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A pro-family agenda for the upcoming Congress

AP Photo/J. Scott Applewhite,
The Capitol is seen in Washington, Nov. 11, 2022. The post-election narrative has been focused on each party’s electoral fate: Republicans were disappointed that a red wave did not materialize, while Democrats braced for the likelihood of a House Republican takeover.

Founding Father James Wilson once wrote that the family was the “true origin of society.” 

He understood what many of the Founders knew, but few explicitly addressed in their writings because it was self-evident: namely, America can be only as strong as her families because families precede the state. Encouraging and investing in stronger families isn’t a new interest for conservatives. In fact, it’s one of the oldest and most important political priorities in the world. 

It’s also an undeniably complex project, in policy terms. Ask a dozen people what a “strong family” would need to thrive and you might get a dozen different answers. Even when people might agree, their emphasis might be different: Maybe they want more tax breaks for families, or stronger protection of parental rights. Maybe they want reforms in their kids’ schools, or expanded protections for children and the unborn. 

These are all important parts of the picture. In part, this explains the wide range of existing legislative proposals on the books from conservatives. If we want strong families, we need to build a wide-reaching network of smart, effective pro-family policies, and this task needs our attention now. That’s exactly why there is a coalition of conservative organizations calling on members of Congress on both sides of the aisle to prioritize paid family leave legislation and expanding the child tax credit. 

And when our new Congress begins in January, there are specific steps that GOP leaders can take to help strengthen American families. 

First off, they can expand the child tax credit to $3,000 per child. An obvious way to support families — especially lower- and middle-income families — is to make sure as much of their income as possible stays in their pockets. This was originally a Trump-era policy, and a good one. Reduce the tax burden and you’ll make larger families easier to establish and sustain, in addition to relieving undue stress on existing families. It’s a simple reform with wide-reaching, long-term implications. And in the long term, it can pay for itself in stronger families and more successful children.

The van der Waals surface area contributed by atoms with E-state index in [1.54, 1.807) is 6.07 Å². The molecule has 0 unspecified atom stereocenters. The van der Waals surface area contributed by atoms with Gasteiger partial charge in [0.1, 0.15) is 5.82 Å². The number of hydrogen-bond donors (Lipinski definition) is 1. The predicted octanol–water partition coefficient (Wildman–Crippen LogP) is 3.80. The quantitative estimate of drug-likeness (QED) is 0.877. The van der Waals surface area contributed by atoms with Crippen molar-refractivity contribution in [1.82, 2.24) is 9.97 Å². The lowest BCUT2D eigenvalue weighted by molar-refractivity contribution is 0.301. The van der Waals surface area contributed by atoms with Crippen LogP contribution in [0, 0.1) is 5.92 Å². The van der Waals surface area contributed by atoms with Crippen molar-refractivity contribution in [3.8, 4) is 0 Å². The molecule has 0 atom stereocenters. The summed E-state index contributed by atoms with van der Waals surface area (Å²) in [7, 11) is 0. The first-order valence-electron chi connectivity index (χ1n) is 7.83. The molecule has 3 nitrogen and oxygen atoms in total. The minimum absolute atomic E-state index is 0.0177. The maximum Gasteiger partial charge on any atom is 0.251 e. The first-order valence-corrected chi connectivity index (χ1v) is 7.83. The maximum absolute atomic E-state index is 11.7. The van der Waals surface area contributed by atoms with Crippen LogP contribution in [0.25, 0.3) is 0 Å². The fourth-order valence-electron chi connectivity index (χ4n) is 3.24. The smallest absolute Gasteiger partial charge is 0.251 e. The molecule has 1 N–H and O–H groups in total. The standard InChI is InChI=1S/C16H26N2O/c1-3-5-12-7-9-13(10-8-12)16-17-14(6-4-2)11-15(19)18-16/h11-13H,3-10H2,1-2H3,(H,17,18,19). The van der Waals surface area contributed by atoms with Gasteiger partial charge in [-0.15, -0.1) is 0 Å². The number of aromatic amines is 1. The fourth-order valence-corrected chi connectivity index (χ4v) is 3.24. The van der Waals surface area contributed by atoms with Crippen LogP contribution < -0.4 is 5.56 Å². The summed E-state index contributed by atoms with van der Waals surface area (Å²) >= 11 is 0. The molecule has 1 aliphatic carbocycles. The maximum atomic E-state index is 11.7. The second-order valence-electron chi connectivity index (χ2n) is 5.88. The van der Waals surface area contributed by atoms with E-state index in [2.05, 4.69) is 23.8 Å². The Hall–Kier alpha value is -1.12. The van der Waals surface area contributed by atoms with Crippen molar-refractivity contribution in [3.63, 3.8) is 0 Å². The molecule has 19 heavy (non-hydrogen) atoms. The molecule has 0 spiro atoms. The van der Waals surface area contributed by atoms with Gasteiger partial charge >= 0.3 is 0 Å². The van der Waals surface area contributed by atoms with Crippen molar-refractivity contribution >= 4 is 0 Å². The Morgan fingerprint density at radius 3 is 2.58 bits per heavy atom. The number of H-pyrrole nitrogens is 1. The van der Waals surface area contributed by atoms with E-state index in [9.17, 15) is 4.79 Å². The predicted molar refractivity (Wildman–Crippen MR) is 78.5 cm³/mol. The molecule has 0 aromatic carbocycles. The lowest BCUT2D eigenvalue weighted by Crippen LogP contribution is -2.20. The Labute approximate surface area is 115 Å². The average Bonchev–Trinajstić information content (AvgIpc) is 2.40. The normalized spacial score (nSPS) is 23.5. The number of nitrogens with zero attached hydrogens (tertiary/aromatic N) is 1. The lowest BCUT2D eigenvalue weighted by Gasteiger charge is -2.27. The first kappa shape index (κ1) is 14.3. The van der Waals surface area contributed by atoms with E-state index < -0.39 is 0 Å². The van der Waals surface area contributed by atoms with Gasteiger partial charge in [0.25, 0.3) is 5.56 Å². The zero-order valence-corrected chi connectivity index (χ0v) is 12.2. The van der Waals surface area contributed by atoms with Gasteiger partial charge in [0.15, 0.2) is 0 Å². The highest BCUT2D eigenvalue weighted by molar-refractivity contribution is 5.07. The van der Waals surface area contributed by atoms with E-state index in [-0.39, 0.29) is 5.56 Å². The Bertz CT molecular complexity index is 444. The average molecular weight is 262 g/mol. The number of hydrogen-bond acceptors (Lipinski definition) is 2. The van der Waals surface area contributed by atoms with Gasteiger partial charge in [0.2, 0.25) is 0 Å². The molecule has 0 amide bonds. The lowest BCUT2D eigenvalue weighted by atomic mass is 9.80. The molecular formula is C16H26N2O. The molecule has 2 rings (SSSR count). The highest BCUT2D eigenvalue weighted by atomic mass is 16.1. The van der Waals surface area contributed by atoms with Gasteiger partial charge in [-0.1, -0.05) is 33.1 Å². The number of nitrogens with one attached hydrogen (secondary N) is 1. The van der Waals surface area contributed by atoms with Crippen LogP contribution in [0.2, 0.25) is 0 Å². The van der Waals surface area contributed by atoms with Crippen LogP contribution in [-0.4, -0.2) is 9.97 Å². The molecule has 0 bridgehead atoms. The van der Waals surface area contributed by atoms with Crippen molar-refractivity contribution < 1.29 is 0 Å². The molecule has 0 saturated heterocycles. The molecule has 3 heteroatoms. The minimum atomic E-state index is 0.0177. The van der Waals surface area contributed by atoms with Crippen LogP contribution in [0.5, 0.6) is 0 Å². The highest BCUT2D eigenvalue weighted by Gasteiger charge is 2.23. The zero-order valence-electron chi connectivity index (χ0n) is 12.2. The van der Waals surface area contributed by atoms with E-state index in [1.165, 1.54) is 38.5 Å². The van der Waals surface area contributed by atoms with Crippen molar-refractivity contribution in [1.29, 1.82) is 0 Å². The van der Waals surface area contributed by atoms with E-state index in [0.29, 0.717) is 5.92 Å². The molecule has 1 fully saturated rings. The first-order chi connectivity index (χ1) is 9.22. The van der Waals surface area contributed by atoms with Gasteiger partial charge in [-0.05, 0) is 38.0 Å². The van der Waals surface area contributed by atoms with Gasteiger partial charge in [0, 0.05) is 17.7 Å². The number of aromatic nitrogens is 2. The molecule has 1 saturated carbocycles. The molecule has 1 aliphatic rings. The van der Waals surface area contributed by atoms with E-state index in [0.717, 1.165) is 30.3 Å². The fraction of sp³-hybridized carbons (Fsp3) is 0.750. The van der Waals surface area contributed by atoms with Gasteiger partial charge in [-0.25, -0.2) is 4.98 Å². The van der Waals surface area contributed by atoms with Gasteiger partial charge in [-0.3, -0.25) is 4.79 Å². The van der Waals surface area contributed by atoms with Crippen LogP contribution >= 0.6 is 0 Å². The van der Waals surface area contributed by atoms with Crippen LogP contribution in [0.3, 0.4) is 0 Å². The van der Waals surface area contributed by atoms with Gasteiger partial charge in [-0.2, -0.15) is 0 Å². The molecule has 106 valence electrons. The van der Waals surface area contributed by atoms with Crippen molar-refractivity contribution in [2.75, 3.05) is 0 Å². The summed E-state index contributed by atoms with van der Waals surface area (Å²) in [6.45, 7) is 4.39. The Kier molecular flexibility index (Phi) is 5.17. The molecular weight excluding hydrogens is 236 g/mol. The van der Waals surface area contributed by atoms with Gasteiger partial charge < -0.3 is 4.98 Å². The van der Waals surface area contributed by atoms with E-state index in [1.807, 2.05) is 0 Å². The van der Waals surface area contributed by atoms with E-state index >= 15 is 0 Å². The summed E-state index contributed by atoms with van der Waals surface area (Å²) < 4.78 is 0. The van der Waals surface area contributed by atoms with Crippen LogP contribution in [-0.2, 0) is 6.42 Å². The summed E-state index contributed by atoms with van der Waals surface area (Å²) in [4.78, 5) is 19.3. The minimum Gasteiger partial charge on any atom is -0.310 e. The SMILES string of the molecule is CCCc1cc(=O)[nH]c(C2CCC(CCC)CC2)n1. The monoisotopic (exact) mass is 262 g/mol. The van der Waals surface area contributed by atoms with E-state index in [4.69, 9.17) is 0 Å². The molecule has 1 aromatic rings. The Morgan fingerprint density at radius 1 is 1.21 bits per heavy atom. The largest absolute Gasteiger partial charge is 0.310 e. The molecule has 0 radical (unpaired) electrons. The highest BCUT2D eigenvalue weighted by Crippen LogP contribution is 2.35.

They can also support paid family leave, as well as a range of other labor and workplace reforms that would protect parents. Fewer than one in five American workers have access to paid family leave after the birth or adoption of a child, and the number drops below one in 10 for low-wage workers. That is despite research showing that mothers and children are vastly better off with paid leave available to them in some way, both in simple physical terms and in less immediately tangible long-term emotional and psychological terms. Fewer babies die, fewer mothers suffer depression and children even perform better in school as teenagers

Protect American parents at work and you are protecting the families they nurture.

Related to this is the opportunity to expand the support networks available to vulnerable women who might seek abortions without help or resources. This, too, is a policy region where conservatives have already mapped a clear path forward. 

Truly pro-family politicians will recognize all these needs and seek to address them with smart policies. They will know what Wilson knew, what our Founders knew: That the family is where our nation’s battles are truly won or lost. 

For example, Texas’s Alternatives to Abortion program offers women essential medical care, material resources and educational support they otherwise might not receive. And this is an essential part of saving unborn lives — 75 percent of abortions in 2014 were performed on low-income women, the bitter fruit of a decades-long trend. Economic concerns are an extremely common reason to seek an abortion, and abortion-rate surges even have been linked to recessions.

Timothy Head is the executive director of the Faith & Freedom Coalition. Follow him on Twitter @timothyrhead.

Tags 118th Congress Child tax credit Paid Family Leave pro-family policy

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